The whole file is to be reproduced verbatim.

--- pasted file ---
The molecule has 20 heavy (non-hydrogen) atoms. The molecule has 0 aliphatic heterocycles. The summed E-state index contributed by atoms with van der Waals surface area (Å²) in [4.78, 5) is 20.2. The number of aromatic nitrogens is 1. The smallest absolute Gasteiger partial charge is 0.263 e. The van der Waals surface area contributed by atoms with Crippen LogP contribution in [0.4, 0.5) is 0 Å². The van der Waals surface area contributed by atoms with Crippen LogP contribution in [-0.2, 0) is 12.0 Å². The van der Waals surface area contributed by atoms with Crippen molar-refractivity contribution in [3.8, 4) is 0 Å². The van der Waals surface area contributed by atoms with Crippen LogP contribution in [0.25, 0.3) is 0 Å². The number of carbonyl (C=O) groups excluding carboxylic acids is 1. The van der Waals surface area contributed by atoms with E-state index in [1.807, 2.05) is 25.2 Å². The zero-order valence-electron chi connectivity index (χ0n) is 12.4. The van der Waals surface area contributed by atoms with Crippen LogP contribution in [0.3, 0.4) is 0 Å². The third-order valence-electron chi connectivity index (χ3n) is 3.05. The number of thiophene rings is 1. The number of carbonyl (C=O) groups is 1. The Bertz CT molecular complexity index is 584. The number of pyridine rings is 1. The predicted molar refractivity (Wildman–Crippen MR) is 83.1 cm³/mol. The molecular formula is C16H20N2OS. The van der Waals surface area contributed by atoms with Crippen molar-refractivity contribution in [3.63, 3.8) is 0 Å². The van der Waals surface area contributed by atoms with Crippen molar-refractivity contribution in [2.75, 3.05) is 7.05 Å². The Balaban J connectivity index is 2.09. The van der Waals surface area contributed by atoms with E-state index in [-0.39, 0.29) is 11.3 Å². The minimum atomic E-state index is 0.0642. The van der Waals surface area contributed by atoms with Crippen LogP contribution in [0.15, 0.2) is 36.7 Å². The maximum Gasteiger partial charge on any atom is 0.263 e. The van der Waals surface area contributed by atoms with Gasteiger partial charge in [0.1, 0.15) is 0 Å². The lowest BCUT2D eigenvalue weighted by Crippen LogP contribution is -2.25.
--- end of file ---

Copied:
The molecule has 20 heavy (non-hydrogen) atoms. The molecule has 0 aliphatic heterocycles. The summed E-state index contributed by atoms with van der Waals surface area (Å²) in [4.78, 5) is 20.2. The number of aromatic nitrogens is 1. The smallest absolute Gasteiger partial charge is 0.263 e. The van der Waals surface area contributed by atoms with Crippen LogP contribution in [0.4, 0.5) is 0 Å². The van der Waals surface area contributed by atoms with Crippen LogP contribution in [-0.2, 0) is 12.0 Å². The van der Waals surface area contributed by atoms with Crippen molar-refractivity contribution in [3.8, 4) is 0 Å². The van der Waals surface area contributed by atoms with Crippen LogP contribution in [0.25, 0.3) is 0 Å². The number of carbonyl (C=O) groups excluding carboxylic acids is 1. The van der Waals surface area contributed by atoms with E-state index in [1.807, 2.05) is 25.2 Å². The zero-order valence-electron chi connectivity index (χ0n) is 12.4. The van der Waals surface area contributed by atoms with Crippen LogP contribution in [0.3, 0.4) is 0 Å². The third-order valence-electron chi connectivity index (χ3n) is 3.05. The number of thiophene rings is 1. The number of carbonyl (C=O) groups is 1. The Bertz CT molecular complexity index is 584. The number of pyridine rings is 1. The predicted molar refractivity (Wildman–Crippen MR) is 83.1 cm³/mol. The molecular formula is C16H20N2OS. The van der Waals surface area contributed by atoms with Crippen molar-refractivity contribution in [3.63, 3.8) is 0 Å². The van der Waals surface area contributed by atoms with Crippen molar-refractivity contribution in [2.75, 3.05) is 7.05 Å². The Balaban J connectivity index is 2.09. The van der Waals surface area contributed by atoms with E-state index in [-0.39, 0.29) is 11.3 Å². The minimum atomic E-state index is 0.0642. The van der Waals surface area contributed by atoms with Crippen LogP contribution in [0.15, 0.2) is 36.7 Å². The maximum Gasteiger partial charge on any atom is 0.263 e. The van der Waals surface area contributed by atoms with Gasteiger partial charge in [0.1, 0.15) is 0 Å². The lowest BCUT2D eigenvalue weighted by Crippen LogP contribution is -2.25.